But the screen emerges from the base, and it’s pretty razor thin. As the screen edge ascends, the screen itself unrolls, rising up to the top so you can watch your shows. LG didn’t say how much it costs.

The models in the video come separately.

HTC Vive Pro Eye

HTC Vive Pro Eye.

Above: HTC Vive Pro Eye.

Image Credit: Jeremy Horwitz/VentureBeat

HTC’s latest high-end virtual reality headset is the HTC Vive Pro Eye, which comes with integrated eye-tracking from Tobii. This adds a few benefits to the VR experience, as the headset’s camera can now track where you are looking in a VR game or application.

Eye-tracking gives the developer a good clue of where the user’s attention is focused, and that makes it good for analyzing an enterprise training session. It also tells a game developer whether a player is looking in the right place. Eye tracking also enables foveated rendering, which saves on graphics processing capability. With foveated rendering, the hardware only fully renders what you’re looking at, and it leaves the rest of a scene blurry. That enables more efficient rendering, lowers power consumption, and enables better overall performance.

I tried it out and it was very easy to set up, thanks to Tobii’s years of experience in setting up eye-tracking on other devices like the PC. In a demo dubbed MLB Home Run Derby, eye-tracking was used to enable the player to quickly select menu settings just by looking at them. I also became a pilot in Lockheed Martin’s Prepar3D flight simulator, where I used my eyes to complete tasks in a fighter cockpit by looking at them. I ultimately fired some missiles by looking at a target.

This addition will make the Vive headset more expensive, but it also makes it more versatile and useful. I look forward to more applications that use this new feature, which puts VR back on the improvement treadmill on its way to the mass market. The Vive Pro Eye is expected to come out in the second quarter of 2019. But I saw a nice line at Tobii’s booth for people waiting to try it out.

Omron HeartGuide

The Omron HeartGuide reads your blood pressure.

Above: The Omron HeartGuide reads your blood pressure.

Image Credit: Omron

As I said last year, I’ve been waiting a long time for a wearable blood pressure monitor that could prevent people from having heart attacks. Medical giant Omron Healthcare showed off its latest version of the Omron Healthguide, a wearable blood pressure monitor that you can wear as a wristwatch and that can deliver clinically validated accuracy.

This year, Omron is finally shipping it, starting next week, for $500. It’s more expensive than I would like it to be, but that speaks to the value it is delivering. Its battery can last for days, though it depends on how many times you take your blood pressure. You can also use it to track fitness, monitor your sleep, and get notifications.

The Japanese company has also created a digital platform to track and store heart health data and easily share it with your physician. Many companies have shied away from adding such a feature to heart rate monitors because of concerns about regulatory approval. But Omron has received approval.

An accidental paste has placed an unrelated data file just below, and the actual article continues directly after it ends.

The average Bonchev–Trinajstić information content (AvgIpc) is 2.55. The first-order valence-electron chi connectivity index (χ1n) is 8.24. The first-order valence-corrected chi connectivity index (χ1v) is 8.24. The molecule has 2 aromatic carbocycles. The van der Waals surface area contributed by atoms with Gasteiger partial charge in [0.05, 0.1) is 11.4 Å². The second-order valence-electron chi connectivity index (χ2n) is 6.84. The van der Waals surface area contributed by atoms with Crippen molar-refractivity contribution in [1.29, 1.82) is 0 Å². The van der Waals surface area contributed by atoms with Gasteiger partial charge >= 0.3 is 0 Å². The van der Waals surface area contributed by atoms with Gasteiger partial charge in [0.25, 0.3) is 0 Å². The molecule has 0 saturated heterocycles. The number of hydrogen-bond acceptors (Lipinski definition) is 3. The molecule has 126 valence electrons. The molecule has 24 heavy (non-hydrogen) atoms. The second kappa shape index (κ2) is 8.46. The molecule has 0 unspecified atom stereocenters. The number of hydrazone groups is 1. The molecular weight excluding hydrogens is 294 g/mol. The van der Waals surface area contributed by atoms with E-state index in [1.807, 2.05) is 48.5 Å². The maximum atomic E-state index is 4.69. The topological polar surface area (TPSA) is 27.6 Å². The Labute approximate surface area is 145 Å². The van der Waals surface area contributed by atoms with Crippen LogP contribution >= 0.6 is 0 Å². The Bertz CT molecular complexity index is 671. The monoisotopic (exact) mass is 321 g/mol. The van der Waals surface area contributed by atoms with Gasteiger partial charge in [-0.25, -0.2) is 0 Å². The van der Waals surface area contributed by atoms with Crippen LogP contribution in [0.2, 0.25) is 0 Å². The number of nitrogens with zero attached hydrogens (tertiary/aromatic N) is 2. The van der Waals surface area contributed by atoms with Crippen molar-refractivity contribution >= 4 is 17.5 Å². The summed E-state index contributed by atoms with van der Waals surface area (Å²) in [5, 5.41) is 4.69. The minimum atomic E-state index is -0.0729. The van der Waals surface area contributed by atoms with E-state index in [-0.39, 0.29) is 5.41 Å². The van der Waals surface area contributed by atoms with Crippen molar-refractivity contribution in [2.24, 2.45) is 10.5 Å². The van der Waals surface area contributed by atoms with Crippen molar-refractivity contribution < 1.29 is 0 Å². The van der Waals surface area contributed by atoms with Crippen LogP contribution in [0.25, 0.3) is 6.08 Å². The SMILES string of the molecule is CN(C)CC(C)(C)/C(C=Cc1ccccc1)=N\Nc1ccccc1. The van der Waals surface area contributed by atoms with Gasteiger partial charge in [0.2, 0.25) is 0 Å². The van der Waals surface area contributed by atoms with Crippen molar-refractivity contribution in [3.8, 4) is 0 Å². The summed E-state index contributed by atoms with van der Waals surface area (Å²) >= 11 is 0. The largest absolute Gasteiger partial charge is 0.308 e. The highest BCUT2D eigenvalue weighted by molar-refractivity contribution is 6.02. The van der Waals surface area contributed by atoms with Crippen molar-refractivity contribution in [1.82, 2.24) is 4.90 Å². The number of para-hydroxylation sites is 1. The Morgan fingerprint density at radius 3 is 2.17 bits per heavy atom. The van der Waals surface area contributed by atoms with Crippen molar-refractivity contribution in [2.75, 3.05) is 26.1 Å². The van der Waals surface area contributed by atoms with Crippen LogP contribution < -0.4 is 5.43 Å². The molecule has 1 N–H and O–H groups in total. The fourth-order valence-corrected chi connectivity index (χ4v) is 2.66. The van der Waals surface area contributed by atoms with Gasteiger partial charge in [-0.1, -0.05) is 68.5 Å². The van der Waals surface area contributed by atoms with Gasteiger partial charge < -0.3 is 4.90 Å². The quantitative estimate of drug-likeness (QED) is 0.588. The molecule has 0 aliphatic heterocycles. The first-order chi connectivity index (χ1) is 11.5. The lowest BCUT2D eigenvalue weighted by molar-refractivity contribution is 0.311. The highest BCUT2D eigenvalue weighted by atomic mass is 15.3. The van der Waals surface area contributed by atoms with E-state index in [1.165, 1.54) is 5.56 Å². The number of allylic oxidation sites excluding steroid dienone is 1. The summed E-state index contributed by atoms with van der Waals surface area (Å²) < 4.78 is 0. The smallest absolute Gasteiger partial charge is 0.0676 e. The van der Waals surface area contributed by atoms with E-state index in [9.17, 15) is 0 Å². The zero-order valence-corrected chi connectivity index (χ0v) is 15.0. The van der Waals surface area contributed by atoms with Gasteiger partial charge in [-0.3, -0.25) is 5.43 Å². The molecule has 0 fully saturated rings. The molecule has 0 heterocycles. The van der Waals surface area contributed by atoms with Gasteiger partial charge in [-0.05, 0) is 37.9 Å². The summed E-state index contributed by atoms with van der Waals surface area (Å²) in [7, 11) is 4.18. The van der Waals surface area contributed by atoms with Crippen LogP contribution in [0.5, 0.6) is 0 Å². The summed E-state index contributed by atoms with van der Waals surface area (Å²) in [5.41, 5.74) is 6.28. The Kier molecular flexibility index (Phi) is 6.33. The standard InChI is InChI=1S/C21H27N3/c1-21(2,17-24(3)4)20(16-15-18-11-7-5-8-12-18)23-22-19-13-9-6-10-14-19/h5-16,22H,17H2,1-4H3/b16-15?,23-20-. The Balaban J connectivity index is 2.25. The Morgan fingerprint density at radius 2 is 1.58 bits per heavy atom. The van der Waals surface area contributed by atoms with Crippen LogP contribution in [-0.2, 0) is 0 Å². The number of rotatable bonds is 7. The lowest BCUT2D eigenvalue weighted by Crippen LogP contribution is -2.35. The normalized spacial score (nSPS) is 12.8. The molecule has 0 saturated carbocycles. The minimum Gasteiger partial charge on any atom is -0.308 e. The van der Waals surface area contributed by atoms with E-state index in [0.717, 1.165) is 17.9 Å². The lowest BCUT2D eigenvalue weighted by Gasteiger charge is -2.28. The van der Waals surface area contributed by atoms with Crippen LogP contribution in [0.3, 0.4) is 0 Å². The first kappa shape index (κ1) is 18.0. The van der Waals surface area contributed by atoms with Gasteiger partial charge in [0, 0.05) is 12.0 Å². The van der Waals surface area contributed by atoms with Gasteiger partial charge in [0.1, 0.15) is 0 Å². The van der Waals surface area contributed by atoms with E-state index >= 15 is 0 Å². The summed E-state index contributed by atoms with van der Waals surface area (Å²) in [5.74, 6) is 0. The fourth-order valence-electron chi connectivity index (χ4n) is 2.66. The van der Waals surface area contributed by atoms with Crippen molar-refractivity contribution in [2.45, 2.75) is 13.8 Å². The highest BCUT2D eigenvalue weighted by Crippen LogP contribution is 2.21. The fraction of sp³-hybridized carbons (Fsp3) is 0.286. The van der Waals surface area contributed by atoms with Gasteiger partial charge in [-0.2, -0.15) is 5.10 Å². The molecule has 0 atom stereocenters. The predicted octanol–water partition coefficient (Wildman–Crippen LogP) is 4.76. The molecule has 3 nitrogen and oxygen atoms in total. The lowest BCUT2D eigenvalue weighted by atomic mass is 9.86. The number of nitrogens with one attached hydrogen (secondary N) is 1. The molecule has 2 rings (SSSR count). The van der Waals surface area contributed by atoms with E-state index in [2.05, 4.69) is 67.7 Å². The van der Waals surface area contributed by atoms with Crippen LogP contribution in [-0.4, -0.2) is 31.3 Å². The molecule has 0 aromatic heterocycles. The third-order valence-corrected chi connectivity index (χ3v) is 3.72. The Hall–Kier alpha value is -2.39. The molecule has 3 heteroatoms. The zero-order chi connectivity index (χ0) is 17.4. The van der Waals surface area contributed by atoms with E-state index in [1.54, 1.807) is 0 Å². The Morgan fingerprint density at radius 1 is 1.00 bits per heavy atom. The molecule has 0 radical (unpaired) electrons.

It has an inflatable band inside the wristband. It can periodically inflate and then capture your blood pressure at different times in the day. It can do so in your sleep, as irregular blood pressure during rest can be an indicator of a serious health issue. (Omron also had a wonderful robot that played table tennis at its booth.)

Zvox’s VoiceBuds

Above: Tom Hannaher is founder of Zvox Audio.

Image Credit: Dean Takahashi

Hearing aids are in need of disruption. My mother paid nearly $5,000 for her latest pair from Hearwell, and we had to visit an audiologist to get them. Senator Elizabeth Warren (D-Massachusetts) was able to pass a bill that could make hearing aids cheaper and much easier to buy, and Zvox Audio is waiting in the wings to offer $300 over-the-counter devices that it, for now, calls VoiceBuds.

These devices have two microphones that enable better hearing, noise cancellation for noisy places like restaurants, and a VoiceBud app that you can use to control volume, listening modes, and check on the battery status. These features are often found in devices that cost more than $600. It also has a way to turn down the sound before really loud noises reach the user’s ears.

This product was one of many that, to my pleasant surprise, was targeted at making life better for older people.

Netgear's Meural Generation 3.0 Smart Canvas

Above: Netgear’s Meural Generation 3.0 Smart Canvas

Image Credit: Netgear

My honorable mentions include the Neoeffect Neo Mano, Netgear Meural 3.0, Dell 7400 2-in-1, Guardian Optical, SleepScore Labs, DigiLens, Nreal, Royole FlexPai, the Mophie Juice Pack Access, DFree bladder monitor, BreadBot, and Kohler’s Numi 2.0 smart toilet.

GamesBeat's creed when covering the game industry is "where passion meets business." What does this mean? We want to tell you how the news matters to you -- not just as a decision-maker at a game studio, but also as a fan of games. Whether you read our articles, listen to our podcasts, or watch our videos, GamesBeat will help you learn about the industry and enjoy engaging with it. Discover our Briefings.